In truth, much of the spending authorized by the agreement is desirable. Future deficits have been wildly underestimated, because projections for defense and non-defense “discretionary” spending were unrealistically low. On defense, Obama’s budgets reduced readiness, left the services too small and made it harder to counter new technological threats, most notably cyberwarfare. There was a similar squeeze on many vital domestic agencies, from the Internal Revenue Service to the National Parks.
To some extent, the new agreement represents a catch-up from this stringency. Meanwhile, so-called “entitlement” programs such as Social Security and Medicare — for which people automatically qualify — were largely untouched. They represent about 70 percent of federal spending. Together, costly entitlements and expanded discretionary spending produce enormous deficits, exceeding $1 trillion a year, as far as the eye can see.
That’s a huge gap — roughly 5 percent of our gross domestic product — to close or shrink. Most politicians are can-kickers. They want nothing to do with the necessary tax increases or spending cuts, including possible reductions in Social Security, to curb the out-of-control deficits.
Ignoring them seems to involve few economic or political costs. The extra borrowing caused by deficits hasn’t sent interest rates sky-high. Indeed, after the Great Recession, deficits helped the economy recover. Now, despite our political and social problems, foreigners still seem happy to hold U.S. Treasury securities as “safe” financial assets. In general, the public doesn’t seem aggrieved by big deficits, especially when compared with the alternatives.
How many people know that 70% of US federal government spending goes on social security and healthcare? I’m not sure exactly how the two compare, but in the UK it’s half that, 34%. The single biggest chunk is on pensions, of course. And the public, by and large, are happy with it.
We are indeed, all in the same boat. Except Singapore.
How do you intend to remember famed terrorism enabler, liar and hypocrite, Gerry Adams, as he heads for an overdue retirement? Here is Gerry’s own take:
“I am a very good dancer, I sing extremely well, I am a half-decent cook, I have written a wee bit, I like walking, but I’m comfortable in my own skin and I am surrounded by some wonderful people, a great family, my wife, people who love me.”
In fact, Gerry’s only positive achievement is probably that he once made Eddie Izzard seem funny, for the first and last time:
Thomas Cole was an American painter of the famous Hudson River School, though slightly bizarrely, he was actually born in Bolton, Lancashire. Famous and successful in his day, he did the obligatory Grand Tour to Italy in 1842, six years before he died at the age of 47. He had the requisite technical skills, certainly, but if you had to pin down what made him special, it was, I think, a sense of grandeur and otherworldly numinosity. A kind of large scale American version of Caspar David Friedrich, with a touch of the classicism and ethereal light that Turner and Claude Lorrain had mastered.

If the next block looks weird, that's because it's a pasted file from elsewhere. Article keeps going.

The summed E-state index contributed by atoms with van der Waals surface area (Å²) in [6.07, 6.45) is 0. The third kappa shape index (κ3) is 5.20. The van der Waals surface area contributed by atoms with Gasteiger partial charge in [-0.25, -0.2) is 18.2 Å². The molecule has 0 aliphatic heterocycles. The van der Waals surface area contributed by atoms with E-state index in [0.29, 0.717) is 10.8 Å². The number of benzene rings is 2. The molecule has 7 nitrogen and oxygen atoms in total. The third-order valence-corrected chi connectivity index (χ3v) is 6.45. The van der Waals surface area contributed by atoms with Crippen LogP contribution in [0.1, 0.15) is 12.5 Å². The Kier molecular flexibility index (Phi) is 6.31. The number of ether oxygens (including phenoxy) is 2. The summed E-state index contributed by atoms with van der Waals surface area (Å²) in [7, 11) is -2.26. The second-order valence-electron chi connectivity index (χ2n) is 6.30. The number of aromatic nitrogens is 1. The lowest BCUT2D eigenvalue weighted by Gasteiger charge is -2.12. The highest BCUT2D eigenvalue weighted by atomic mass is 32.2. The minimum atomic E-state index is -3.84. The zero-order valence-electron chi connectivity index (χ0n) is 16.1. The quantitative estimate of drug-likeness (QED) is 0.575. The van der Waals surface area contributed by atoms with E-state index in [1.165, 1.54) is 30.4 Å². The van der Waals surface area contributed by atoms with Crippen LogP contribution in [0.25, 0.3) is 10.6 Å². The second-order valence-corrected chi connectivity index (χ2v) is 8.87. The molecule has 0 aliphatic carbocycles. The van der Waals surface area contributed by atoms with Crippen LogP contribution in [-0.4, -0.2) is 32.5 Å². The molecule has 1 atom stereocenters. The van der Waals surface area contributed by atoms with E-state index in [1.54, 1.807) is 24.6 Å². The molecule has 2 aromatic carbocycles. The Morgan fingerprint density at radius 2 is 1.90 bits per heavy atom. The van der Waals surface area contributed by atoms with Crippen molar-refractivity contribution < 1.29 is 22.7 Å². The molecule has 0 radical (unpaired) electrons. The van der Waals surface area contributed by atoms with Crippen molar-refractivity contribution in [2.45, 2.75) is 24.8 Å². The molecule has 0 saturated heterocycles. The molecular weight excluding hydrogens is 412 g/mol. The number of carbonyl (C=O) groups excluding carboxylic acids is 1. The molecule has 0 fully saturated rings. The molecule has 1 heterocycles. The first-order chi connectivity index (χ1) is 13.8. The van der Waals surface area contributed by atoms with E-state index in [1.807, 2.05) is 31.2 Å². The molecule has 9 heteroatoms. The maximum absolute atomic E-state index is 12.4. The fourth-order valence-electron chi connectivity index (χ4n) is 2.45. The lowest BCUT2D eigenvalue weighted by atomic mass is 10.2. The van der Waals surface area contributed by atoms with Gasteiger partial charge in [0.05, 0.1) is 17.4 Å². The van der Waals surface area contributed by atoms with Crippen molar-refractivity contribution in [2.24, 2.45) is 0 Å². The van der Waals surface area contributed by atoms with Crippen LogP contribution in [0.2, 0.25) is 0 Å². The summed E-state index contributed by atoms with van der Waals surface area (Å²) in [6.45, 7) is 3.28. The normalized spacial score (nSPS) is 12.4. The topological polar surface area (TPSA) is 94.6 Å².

To a degree he is the victim of the kind of snobbery that relegates him to second tier status in the art world. If you were to dilute him down to the most basic elements, you might end up with someone like the gifted commercial sentimentalist, Thomas Kinkade.
In any event his Italian paintings are terrific, and here’s one of them:
I’m not sure where it’s held these days, but note that it’s almost contemporaneous with Cole’s work. Lear had a long life and spent about 5 decades travelling on and off, mainly in Europe, at a time when that was obviously a bit more arduous than today. Both paintings are magnificent.
Before them both though, in 1826, was Camille Corot, with a much simpler style, but the same magical effect:
You can of course still see this scene, at the Parco degli Acquedotti, only a few miles from the city centre. The Roman engineering of the Aqua Claudia and associated structures is astonishing, but the photographs can’t compete with painters.
A nice profile in the FT, of a writer that I’d never come across, Denis Johnson, who died last May. Sounds like his stuff is worth a try, but I’m quoting his description of a writer’s life here. A lyrical ode to his modus operandi. Sounds kind of fun, and blogging is, perhaps, its pale imitation:
“Writing. It’s easy work . . . You make your own hours, mess around the house in your pajamas, listening to jazz recordings and sipping coffee while another day makes its escape . . . Bouts of poverty come along, anxiety, shocking debt, but nothing lasts forever. I’ve gone from rags to riches and back again, and more than once. Whatever happens to you, you put it on a page, work it into a shape, cast it in a light. It’s not much different, really, from filming a parade of clouds across the sky and calling it a movie — although it has to be admitted that the clouds can descend, take you up, carry you to all kinds of places, some of them terrible, and you don’t get back where you came from for years and years.”
The Knife has done lots of formal hospital management, though on the principle of ‘quit while you’re ahead’, I voluntarily stepped down quite a while ago. I don’t hate it, usually, but I prefer clinical work by far, and if I leave this earth having done any good, it’ll be in the latter sphere, by a long way. If you step too far away from the clinical stuff, you start to act and think differently, ego takes over and your peer credibility dies.